A Mission to Save ‘The Planet Earth’: National Geographic Photo Display in Pisa

‘Day to Night’ by Stephen Wilkes (© National Geographic), showing the pristine wilderness which still exists in a national park in Tanzania. Along with other works by National Geographic photographers, the image is currently exhibited at “Explore,” hosted by Palazzo Blu.

Until June 25: EXPLORE: PLANET EARTH, images from around the world. Palazzo Blu, Lungarno Gambacorti, 9, Pisa. Open Monday to Friday from 10 am – 7 pm, Saturdays, Sundays, and public holidays from 10 am – 8 pm. Admission: €6, reduced €4.

Palazzo Blu is currently hosting a display of over 100 spectacular images taken by National Geographic photographers. Curated by Marco Cattaneo titled “Explore: Planet Earth”  calls attention to the constant changes and growth happening in our world today. These photos range from corners of the earth untouched by humans to massive city centers such as Dubai.

These photographs serve as a reminder that our planet and ecosystem are fragile, and there is a great need for action in order to save the natural beauty that these photographers have captured. An incredible photo by Joel Sartor shows a koala closeup, a species is quickly becoming endangered after the wildfires that devastated Queensland and New South Wales.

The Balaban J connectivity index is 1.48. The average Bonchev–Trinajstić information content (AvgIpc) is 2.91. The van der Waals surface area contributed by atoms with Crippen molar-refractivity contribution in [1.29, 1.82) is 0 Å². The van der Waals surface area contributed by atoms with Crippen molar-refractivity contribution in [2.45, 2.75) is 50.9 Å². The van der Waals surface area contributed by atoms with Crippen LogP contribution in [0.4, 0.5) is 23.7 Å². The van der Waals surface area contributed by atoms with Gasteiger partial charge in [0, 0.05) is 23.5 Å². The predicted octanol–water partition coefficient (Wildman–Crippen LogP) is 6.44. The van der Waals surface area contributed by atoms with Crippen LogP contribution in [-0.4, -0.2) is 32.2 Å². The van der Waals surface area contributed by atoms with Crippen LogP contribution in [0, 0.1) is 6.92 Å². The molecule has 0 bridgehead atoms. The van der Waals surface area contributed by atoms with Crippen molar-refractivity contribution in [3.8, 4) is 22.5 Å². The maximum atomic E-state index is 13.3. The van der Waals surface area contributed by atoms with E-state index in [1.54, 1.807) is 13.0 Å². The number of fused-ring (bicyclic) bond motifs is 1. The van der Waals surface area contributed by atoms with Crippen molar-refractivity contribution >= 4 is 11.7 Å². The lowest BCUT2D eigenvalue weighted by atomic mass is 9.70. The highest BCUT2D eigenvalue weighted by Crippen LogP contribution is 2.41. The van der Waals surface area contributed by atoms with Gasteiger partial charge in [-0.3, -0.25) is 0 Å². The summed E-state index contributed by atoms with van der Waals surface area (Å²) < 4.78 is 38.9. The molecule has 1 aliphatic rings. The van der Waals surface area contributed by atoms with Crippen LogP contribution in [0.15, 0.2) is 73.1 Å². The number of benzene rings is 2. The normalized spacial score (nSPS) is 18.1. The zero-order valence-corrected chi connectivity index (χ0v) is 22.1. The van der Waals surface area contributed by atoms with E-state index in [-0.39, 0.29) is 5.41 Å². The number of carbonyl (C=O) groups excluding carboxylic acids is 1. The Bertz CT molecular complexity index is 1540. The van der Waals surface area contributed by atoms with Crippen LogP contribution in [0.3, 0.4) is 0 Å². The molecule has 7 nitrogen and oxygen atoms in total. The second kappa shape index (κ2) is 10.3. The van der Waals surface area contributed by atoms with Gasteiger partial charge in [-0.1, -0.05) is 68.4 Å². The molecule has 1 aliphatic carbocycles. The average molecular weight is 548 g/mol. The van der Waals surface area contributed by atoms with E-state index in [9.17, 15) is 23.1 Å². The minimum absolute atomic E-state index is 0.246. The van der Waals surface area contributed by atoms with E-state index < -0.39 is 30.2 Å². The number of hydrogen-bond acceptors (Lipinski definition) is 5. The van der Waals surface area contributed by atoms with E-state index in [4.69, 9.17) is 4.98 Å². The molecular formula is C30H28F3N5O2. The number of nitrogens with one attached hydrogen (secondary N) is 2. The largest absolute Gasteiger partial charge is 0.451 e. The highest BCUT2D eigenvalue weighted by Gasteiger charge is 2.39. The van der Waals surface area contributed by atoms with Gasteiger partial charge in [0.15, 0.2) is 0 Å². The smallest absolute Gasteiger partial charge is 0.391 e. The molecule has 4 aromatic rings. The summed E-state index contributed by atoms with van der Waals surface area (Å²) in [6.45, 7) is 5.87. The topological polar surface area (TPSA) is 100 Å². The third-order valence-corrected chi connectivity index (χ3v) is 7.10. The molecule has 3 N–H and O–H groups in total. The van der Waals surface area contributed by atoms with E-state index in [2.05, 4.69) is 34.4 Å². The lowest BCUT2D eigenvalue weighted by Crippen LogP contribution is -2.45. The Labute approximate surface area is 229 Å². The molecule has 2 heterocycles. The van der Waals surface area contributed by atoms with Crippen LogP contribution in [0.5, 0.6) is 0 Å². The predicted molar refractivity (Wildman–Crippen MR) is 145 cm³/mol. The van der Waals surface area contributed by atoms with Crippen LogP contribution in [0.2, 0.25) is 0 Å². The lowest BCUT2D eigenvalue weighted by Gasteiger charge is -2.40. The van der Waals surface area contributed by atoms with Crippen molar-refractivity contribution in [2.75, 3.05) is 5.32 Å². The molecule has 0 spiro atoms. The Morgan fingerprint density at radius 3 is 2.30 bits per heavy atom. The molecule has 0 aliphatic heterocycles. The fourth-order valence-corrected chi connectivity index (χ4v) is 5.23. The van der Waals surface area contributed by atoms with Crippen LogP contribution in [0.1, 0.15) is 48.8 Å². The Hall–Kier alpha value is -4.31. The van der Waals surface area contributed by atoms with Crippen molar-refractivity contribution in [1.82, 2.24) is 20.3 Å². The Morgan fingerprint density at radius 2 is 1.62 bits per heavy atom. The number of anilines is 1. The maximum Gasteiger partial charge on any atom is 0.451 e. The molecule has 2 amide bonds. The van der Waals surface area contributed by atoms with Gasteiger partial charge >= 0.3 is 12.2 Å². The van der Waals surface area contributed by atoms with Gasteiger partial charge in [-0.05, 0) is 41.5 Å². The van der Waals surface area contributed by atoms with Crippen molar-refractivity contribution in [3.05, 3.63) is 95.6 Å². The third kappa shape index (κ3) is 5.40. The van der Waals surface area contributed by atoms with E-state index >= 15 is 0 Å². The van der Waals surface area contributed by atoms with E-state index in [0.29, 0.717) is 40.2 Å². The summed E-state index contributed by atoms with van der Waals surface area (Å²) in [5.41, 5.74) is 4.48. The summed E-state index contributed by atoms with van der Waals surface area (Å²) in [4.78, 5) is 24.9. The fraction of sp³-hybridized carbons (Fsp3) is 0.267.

Other photos taken by Charlie Hamilton James and Vincent J. Musi highlight the National Elk Refuge in Jackson, Wyoming, and the beauty of a forest in Copenhagen, Denmark. National Geographic, along with Palazzo Blu, hopes that these photos will help remind people of the incredibly rapid rate of species dying out in our world. Over the past 500 years, 700 species have become extinct, with thousands more endangered. There are changes that desperately need to be made in order to save species like the koalas, and the natural beauty that is rapidly disappearing from our world today.

Other photos, like one taken by Luca Locatelli, show how humans have already developed and changed parts of the world. In Locatelli’s photo, he shows a birds-eye view of Dubai, a city with 3.5 million people living in it and thousands of buildings. This now incredibly developed city was once a primitive fishing village. Photos such as the one taken by Locatelli, as well as the entire exhibition, are accompanied by suggestions about how to contain the damage being done to our environment, such as utilizing vertical agriculture and low-consumption aircrafts.

One of the most fascinating photos was done by Stephen Wilkes, titled “Day to Night.” It is a combination of thousands of photos Wilkes took while staying in the same spot overlooking Serengeti National Park in Tanzania, over the course of 36 hours. This breathtaking images highlights the delicate beauty of nature and the importance of saving places like this from development and extinction.

Explore: Planet Earth is a powerful statement about the condition of the world and environment, and how important it is to make changes before the damage becomes completely irreversible. The photos mentioned above, along with many others, will be exhibited through much of June to help motivate and educate the public to participate in the movement to save what is left of the nature and beauty of our world.  (sofie refojo)